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Swim into the New Year
By Eric Schmalzried, BS, ACSM-HFS, WSI, LGI

Eric Schmalzried, BS, ACSM-HFS, WSI, LGIThe New Year is here, and with it often comes a slew of new aspirations, hopes, and dreams in the form of resolutions. Frequently these resolutions are health-related and take on a generic form such as "lose weight," "get fit," or "be more active." Unfortunately, many people don't stick to their resolutions long enough to see lasting, positive results.

The good news, however, is there is a way to set yourself up for long-term success, and there is a ready solution to many common resolutions. First, you should be using the SMART acronym as a framework for a successful New Year's resolution. That is, your goal should be specific, measurable, attainable, relevant, and time-anchored.

Second, there is a straightforward answer for reaching common health-related resolutions like "weight loss." The answer is swimming. Swimming enhances overall physical fitness, including cardiovascular endurance, muscular endurance, and flexibility. It's also an excellent activity for weight loss and weight management, burning more calories than walking while being easier on the joints.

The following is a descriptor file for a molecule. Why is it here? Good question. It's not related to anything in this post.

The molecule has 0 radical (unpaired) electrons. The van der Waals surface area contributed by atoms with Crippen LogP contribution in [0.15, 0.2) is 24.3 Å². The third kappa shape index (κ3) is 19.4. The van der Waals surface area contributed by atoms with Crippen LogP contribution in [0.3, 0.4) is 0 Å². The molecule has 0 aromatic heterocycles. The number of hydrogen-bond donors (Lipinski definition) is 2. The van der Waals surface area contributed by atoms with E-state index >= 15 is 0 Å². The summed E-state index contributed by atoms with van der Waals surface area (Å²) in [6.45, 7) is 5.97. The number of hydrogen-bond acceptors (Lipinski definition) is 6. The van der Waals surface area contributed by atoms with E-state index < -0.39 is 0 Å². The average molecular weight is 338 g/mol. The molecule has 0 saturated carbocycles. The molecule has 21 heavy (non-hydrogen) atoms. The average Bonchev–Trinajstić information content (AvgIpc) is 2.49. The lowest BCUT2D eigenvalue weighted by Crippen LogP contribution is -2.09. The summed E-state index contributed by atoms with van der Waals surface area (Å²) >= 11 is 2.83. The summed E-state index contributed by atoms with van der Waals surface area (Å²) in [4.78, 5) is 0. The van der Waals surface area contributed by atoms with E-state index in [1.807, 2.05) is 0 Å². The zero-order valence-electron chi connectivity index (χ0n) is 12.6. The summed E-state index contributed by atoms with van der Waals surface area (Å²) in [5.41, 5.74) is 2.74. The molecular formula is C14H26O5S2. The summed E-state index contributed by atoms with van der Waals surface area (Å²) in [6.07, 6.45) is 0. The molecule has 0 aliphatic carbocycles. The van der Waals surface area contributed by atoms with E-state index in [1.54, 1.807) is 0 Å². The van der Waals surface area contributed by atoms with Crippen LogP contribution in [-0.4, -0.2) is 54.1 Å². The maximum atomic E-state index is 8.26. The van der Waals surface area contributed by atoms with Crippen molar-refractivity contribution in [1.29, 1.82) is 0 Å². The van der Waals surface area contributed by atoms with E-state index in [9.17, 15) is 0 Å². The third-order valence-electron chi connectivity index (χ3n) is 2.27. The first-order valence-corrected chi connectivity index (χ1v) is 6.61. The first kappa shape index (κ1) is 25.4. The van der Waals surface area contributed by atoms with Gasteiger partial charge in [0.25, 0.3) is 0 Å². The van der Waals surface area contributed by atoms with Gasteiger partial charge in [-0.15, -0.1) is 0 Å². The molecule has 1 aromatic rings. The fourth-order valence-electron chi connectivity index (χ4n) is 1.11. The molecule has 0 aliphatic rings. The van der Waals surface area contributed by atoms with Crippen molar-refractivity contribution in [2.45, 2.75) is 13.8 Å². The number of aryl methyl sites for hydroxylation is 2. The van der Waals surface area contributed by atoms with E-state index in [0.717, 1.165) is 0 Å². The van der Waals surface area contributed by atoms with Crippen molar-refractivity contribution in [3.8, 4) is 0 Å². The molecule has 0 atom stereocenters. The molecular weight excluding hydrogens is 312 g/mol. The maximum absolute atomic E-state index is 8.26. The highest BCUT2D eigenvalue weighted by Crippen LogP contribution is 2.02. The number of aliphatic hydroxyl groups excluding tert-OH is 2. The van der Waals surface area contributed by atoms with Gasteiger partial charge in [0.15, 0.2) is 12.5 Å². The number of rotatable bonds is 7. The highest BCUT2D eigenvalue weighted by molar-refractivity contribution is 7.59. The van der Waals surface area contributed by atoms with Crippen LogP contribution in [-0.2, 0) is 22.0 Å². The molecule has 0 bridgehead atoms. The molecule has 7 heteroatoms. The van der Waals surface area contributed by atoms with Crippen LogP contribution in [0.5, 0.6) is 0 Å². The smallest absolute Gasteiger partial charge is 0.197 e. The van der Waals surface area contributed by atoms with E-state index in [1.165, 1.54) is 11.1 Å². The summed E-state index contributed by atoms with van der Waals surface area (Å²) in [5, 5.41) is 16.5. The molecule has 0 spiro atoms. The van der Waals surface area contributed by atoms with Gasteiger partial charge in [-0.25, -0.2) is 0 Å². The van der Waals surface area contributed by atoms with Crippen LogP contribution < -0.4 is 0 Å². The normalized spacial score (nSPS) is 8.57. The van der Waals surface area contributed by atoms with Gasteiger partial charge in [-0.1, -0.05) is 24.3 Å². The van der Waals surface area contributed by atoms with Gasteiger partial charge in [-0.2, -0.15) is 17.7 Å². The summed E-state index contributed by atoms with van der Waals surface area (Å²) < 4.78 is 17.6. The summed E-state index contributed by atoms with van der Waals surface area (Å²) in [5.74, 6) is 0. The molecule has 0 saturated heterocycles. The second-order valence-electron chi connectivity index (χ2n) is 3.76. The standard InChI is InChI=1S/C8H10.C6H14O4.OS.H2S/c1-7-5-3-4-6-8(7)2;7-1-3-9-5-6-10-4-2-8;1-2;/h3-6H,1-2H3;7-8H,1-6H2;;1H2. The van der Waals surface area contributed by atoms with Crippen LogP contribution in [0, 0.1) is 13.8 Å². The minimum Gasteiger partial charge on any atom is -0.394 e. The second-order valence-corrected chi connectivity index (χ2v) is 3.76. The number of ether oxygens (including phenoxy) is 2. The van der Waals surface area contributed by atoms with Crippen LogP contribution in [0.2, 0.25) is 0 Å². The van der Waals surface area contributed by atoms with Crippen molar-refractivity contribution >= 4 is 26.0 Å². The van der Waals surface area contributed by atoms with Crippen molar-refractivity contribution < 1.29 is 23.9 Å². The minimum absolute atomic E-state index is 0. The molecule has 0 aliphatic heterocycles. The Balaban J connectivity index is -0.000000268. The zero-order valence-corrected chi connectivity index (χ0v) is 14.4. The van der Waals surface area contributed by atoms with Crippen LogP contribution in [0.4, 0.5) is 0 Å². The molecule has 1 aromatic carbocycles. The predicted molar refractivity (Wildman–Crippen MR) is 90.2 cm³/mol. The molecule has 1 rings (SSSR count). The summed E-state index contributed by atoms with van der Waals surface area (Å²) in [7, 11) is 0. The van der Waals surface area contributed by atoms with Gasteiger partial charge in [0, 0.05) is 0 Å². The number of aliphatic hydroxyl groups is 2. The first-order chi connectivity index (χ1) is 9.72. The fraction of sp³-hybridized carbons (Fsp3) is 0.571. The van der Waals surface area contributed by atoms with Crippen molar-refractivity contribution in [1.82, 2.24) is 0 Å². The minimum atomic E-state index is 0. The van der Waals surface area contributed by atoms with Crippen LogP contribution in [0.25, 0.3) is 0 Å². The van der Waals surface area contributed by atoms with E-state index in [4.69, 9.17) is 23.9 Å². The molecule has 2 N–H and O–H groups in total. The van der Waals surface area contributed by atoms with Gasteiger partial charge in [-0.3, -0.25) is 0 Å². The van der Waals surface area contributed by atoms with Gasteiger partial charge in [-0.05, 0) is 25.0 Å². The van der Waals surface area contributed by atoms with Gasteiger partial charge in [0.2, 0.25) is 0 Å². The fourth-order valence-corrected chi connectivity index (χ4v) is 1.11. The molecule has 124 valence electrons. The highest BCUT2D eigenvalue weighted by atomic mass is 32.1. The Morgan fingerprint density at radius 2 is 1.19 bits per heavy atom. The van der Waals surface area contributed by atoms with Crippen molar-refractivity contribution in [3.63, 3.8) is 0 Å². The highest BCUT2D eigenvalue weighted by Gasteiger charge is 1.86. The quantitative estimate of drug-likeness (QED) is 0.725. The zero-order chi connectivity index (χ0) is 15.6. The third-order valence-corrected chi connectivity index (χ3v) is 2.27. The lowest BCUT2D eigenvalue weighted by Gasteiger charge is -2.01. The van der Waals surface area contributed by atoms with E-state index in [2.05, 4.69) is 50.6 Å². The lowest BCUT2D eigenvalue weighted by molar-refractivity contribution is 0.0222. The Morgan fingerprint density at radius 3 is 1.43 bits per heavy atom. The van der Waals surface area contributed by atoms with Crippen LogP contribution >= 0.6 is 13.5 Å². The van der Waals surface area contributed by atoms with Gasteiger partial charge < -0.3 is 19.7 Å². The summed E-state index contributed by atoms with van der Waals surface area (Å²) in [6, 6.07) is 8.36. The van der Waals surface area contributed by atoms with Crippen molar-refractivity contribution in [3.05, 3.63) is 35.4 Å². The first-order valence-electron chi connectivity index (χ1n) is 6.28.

This last point is important, because a common barrier for individuals beginning a new exercise program is experiencing musculoskeletal injuries such as joint pain or muscle soreness. While some soreness is expected and is actually a positive sign that your body is adapting to the new challenges you are imposing on it, joint pain should be avoided. Swimming is an excellent way to achieve your physical fitness and weight management goals while avoiding issues with joint pain.

Applying the SMART goal-setting tool to the activity of swimming would result in a resolution like the following: Swim 10 laps on 3 days of the week for a total of 21 days. Be sure to mark your calendar with the days you plan on swimming, and re-evaluate after one month of adherence to increase the challenge appropriately as your body adapts. A general rule of thumb is that it takes at least 21 days of adherence to develop a habit, so use that as your initial time frame.

If you're having a little trouble getting started with your swimming routine, the Wilfred R. Cameron Wellness Center offers private lessons and group swimming classes in addition to an excellent swimming program for kids. You are never too young or too old to make swimming a part of your healthy lifestyle

For more information on the WRCWC aquatics program, visit www.wrcameronwellness.org or call (724) 225-WELL. Eric Schmalzried is Wilfred R. Cameron Wellness Center Aquatics Supervisor.

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